Who Will Have Paris?

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If they face off in the semis, Nole will have much more to lose than Rafa. (AP)

On the men’s side, the big news coming into the French Open is who won’t be there. Roger Federer aggravated an old back injury and will miss his first Grand Slam this century. For reference, the last time tennis’ ironman wasn’t in the draw of a major, at the 1999 U.S. Open, Rafael Nadal and Richard Gasquet were duking it out in a “Little Aces” junior tournament in France. (You can see them do it here.) And on Friday we found out that Gael Monfils, Roland Garros’ in-house entertainer, has had to pull out due to a viral illness that has forced him into a hospital. Those are two tough losses for the tournament.

But while Federer said he didn’t “take this decision lightly,” his withdrawal at least makes sense, both from his perspective and the tournament’s. Federer’s priorities this season have always been Wimbledon, the Olympics and the U.S. Open. And while the men’s event at Roland Garros will lose its most popular attraction, the draw is more logical in Federer’s absence. Rafael Nadal moves from the No. 5 to No. 4 seeding slot, which prevents him from having to play any of the Top 3—Novak Djokovic, Andy Murray and Stan Wawrinka—until the semis. When you’re talking about a nine-time French Open champ, that only seems right.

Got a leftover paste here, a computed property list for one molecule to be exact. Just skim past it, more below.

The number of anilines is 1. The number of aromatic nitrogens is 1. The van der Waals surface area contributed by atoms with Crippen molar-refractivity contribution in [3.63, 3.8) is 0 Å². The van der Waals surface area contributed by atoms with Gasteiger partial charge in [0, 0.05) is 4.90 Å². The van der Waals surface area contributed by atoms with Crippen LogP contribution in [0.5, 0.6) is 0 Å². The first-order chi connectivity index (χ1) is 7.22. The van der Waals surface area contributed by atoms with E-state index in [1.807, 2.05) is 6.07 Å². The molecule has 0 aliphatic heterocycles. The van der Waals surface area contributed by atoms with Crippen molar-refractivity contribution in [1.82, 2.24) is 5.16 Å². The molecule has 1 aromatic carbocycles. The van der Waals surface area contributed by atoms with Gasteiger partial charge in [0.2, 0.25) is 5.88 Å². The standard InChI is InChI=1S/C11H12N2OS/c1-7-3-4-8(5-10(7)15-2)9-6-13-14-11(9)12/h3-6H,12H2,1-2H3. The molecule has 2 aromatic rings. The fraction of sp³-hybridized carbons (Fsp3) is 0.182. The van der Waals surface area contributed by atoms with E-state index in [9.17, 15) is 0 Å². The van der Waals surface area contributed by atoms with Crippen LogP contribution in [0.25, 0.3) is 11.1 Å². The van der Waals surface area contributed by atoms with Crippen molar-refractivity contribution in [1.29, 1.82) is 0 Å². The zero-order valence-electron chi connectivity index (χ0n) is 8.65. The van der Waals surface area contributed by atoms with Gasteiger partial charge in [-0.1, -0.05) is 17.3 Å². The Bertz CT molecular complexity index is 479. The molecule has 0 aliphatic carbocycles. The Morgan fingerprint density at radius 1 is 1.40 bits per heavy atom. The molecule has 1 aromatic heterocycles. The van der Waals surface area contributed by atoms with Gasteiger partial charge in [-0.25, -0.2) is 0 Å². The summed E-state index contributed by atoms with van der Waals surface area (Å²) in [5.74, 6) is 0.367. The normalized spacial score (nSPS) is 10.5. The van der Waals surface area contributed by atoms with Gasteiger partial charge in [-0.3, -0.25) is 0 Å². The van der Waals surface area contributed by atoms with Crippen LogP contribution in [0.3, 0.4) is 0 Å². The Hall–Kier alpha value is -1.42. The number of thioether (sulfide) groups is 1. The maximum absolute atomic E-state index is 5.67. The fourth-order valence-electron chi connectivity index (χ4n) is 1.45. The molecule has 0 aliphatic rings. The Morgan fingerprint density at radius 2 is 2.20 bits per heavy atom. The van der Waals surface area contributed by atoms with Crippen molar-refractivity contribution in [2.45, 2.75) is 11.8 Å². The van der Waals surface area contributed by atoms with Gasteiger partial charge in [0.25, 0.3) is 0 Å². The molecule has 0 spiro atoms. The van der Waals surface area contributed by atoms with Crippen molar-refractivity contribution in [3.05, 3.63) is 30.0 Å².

The tune-up tournaments are over and the favorites are set. Djokovic, the world’s best player, leads the way. Nadal, the best clay-courter of all time, is a few steps—or maybe a long slide—behind him. Murray, who has beaten both Rafa and Nole this spring, has his best-ever shot at a title in Paris. And while Wawrinka, the defending champion, has had a subpar season, we know he can turn that around in a hurry.

Here’s a look at where those four favorites have landed in the draw, and who they might have to face over the next two weeks.


First Quarter

This will be the fifth time that Djokovic arrives in Paris with a chance to complete a career Grand Slam. By winning in Madrid and beating Nadal in Rome, he did what he needed to do to prepare. Was his agitated behavior at the Foro Italico a sign that the pressure will get to him at Roland Garros? Or did he get it out of his system? I’m thinking he’ll be OK in Paris, but he of all people knows that strange things can happen there—by the end of the tournament, nothing will feel the same as it did at the start.

The feeling at the start is that Djokovic has a good draw. He starts against 100th-ranked Rendy Lu—they’ve played just once, and it was a straight-set win for Djokovic at Wimbledon in 2010. None of the seeds in Djokovic’s quarter—Federico Delbonis, Bernard Tomic, Roberto Bautista Agut, David Ferrer, Feliciano Lopez, Pablo Cuevas, Tomas Berdych—look all that daunting at the moment. The best of them, Berdych and Ferrer, have been on hard times of late. Cuevas, this section's toughest dirtballer, would have to survive to the quarters to face Djokovic, and he’s never been past the third round at any major. I’d say Bautista Agut, who put a brief scare into Djokovic at last year's U.S. Open, could be dangerous, but his career record at the French is just 4-3.

First-round match to watch: Taylor Fritz vs. Borna Coric

Semifinalist: Djokovic


Second Quarter